For Vietnam veteran Harold Wells and scores of others, painful memories of the return home from war persist, but have now lessened thanks to the honor of a lifetime.
Wells and more than 90 other Vietnam veterans Saturday received the welcome home they deserve through Blue Ridge Honor Flight, which flies veterans to Washington, D.C. to visit their memorials. Around 10 Korean War and three World War II veterans also made the journey, and all were met back at Asheville Regional Airport by an enthusiastic crowd.
“It feels great,” Wells said through sobs next to cheering residents holding signs and waving flags Saturday evening. “It makes me forget about the first time I came home from Vietnam. They protested us. They called us killers. They spit on us.”
In Honor Flight’s 13-year history, this was the first trip focused on Vietnam veterans.
“The welcome home was more important to this group than any we have flown before,” Blue Ridge Honor Flight founder Jeff Miller said. “It isn’t total closure for anyone, but a step in the right direction.”
The veterans, along with around 60 volunteer guardians, traveled to the war memorials and were honored for their service to their country. Around 10 of the guardians were veterans themselves.
A Gold Star mother, Anne Adkins, was also invited on the flight. Her son, Matthew T. Bolar, was killed in Iraq in 2007. She was the first Gold Star parent to join the veterans on the flight.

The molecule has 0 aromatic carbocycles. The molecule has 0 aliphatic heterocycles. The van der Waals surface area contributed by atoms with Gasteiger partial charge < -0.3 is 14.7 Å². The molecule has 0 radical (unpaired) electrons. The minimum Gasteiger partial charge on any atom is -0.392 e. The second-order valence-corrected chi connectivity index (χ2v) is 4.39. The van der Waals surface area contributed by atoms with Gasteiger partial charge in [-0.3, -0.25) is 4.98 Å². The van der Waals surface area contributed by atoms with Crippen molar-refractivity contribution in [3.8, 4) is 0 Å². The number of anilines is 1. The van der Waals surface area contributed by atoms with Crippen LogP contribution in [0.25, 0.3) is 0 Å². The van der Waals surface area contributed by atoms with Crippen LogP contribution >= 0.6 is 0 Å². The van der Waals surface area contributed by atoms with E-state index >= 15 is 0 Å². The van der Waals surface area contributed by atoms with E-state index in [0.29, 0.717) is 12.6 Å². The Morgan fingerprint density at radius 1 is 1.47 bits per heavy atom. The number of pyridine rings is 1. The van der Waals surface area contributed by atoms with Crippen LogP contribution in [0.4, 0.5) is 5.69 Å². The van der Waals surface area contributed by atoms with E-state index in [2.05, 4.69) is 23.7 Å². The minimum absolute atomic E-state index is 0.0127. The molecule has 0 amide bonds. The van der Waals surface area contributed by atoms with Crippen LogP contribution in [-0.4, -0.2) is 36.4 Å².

“I’ve never been so honored like I was by the people in Washington and by the people at home today; I love them all,” Wells said. “I think the times are changing to like they were in the ’50s and ’40s when people respected and honored our soldiers like they should.”
The mood was somber throughout parts of the trip Saturday. At the Vietnam Veterans Memorial Wall, many stood silently glancing over the names. Some cried, while others took tracing paper and pencil to rub off the names of their fallen brothers.
Donald “Steve” Praytor still remembers the feeling he had watching the Vietnam War Draft Lottery on television one late night at work in 1970. His birthday, July 7, was drawn 50th. If he was born just one day earlier, he would not have been called to serve.
“I was sure that meant I had to go,” Praytor recalled.
Only a few weeks later he received orders and prepared to ship out. The Henderson County native flew out of Asheville Regional Airport on the first leg of his trip destined for Saigon, Vietnam to join the U.S. Army. He turned 21 midflight.
He still remembers a talkative plane of GIs falling silent when a voice came over the intercom announcing their descent over what would be Praytor’s home for the next 18 months. He hasn’t forgotten the overwhelming odor of charcoal that hit him when he first stepped into enemy territory.
He still can’t stand the smell of a burned out candle decades later. The stench reminds him of when everything went pitch black deep within the jungles of Vietnam.
It was there he was dropped off out of a pick-up truck after 10 days of training.
The senior soldiers, recognizable by their tattered uniforms and mud-covered boots, didn’t want anything to do with newbies, as their inexperience was considered dangerous, Praytor explained.
“You had to figure things out yourself,” he said.
When Praytor flew back a year and a half later, he didn’t announce his arrival to anyone. He called his wife, Susan, from the Asheville airport. She didn’t recognize his voice. They had only been married two months when Praytor was drafted.
For Darrell McCurry, the welcome home at the airport Saturday was quite different than the greeting he and fellow soldiers received more than 40 years ago.